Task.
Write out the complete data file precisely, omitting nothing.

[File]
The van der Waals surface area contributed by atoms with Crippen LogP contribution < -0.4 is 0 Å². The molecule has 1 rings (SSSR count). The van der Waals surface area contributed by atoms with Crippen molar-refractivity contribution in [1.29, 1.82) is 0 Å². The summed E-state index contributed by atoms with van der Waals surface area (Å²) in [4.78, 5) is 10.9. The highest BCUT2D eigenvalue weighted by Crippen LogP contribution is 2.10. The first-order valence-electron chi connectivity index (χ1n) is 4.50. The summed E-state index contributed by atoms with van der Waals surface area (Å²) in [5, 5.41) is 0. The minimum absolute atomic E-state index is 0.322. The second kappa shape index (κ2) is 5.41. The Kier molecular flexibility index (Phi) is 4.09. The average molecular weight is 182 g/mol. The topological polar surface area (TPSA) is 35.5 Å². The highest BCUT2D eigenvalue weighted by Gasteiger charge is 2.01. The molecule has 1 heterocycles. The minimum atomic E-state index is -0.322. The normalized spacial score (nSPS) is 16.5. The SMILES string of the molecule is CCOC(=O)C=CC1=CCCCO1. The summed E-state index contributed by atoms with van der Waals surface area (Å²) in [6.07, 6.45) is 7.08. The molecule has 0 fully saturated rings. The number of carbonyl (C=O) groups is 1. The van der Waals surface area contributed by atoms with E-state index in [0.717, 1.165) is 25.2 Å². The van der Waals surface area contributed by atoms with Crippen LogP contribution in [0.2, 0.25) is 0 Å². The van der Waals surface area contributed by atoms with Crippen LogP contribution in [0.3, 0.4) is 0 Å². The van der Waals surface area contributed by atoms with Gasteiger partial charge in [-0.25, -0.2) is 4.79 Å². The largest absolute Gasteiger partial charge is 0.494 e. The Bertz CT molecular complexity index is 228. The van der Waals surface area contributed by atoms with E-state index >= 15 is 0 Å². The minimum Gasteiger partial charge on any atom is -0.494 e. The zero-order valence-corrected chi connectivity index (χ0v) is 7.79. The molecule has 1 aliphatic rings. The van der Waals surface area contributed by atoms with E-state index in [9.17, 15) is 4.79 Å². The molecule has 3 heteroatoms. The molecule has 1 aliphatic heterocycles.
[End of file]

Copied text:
The van der Waals surface area contributed by atoms with Crippen LogP contribution < -0.4 is 0 Å². The molecule has 1 rings (SSSR count). The van der Waals surface area contributed by atoms with Crippen molar-refractivity contribution in [1.29, 1.82) is 0 Å². The summed E-state index contributed by atoms with van der Waals surface area (Å²) in [4.78, 5) is 10.9. The highest BCUT2D eigenvalue weighted by Crippen LogP contribution is 2.10. The first-order valence-electron chi connectivity index (χ1n) is 4.50. The summed E-state index contributed by atoms with van der Waals surface area (Å²) in [5, 5.41) is 0. The minimum absolute atomic E-state index is 0.322. The second kappa shape index (κ2) is 5.41. The Kier molecular flexibility index (Phi) is 4.09. The average molecular weight is 182 g/mol. The topological polar surface area (TPSA) is 35.5 Å². The highest BCUT2D eigenvalue weighted by Gasteiger charge is 2.01. The molecule has 1 heterocycles. The minimum atomic E-state index is -0.322. The normalized spacial score (nSPS) is 16.5. The SMILES string of the molecule is CCOC(=O)C=CC1=CCCCO1. The summed E-state index contributed by atoms with van der Waals surface area (Å²) in [6.07, 6.45) is 7.08. The molecule has 0 fully saturated rings. The number of carbonyl (C=O) groups is 1. The van der Waals surface area contributed by atoms with E-state index in [0.717, 1.165) is 25.2 Å². The van der Waals surface area contributed by atoms with Crippen LogP contribution in [0.2, 0.25) is 0 Å². The van der Waals surface area contributed by atoms with Crippen LogP contribution in [0.3, 0.4) is 0 Å². The van der Waals surface area contributed by atoms with Gasteiger partial charge in [-0.25, -0.2) is 4.79 Å². The largest absolute Gasteiger partial charge is 0.494 e. The Bertz CT molecular complexity index is 228. The van der Waals surface area contributed by atoms with E-state index >= 15 is 0 Å². The minimum Gasteiger partial charge on any atom is -0.494 e. The zero-order valence-corrected chi connectivity index (χ0v) is 7.79. The molecule has 1 aliphatic rings. The van der Waals surface area contributed by atoms with E-state index in [9.17, 15) is 4.79 Å². The molecule has 3 heteroatoms. The molecule has 1 aliphatic heterocycles.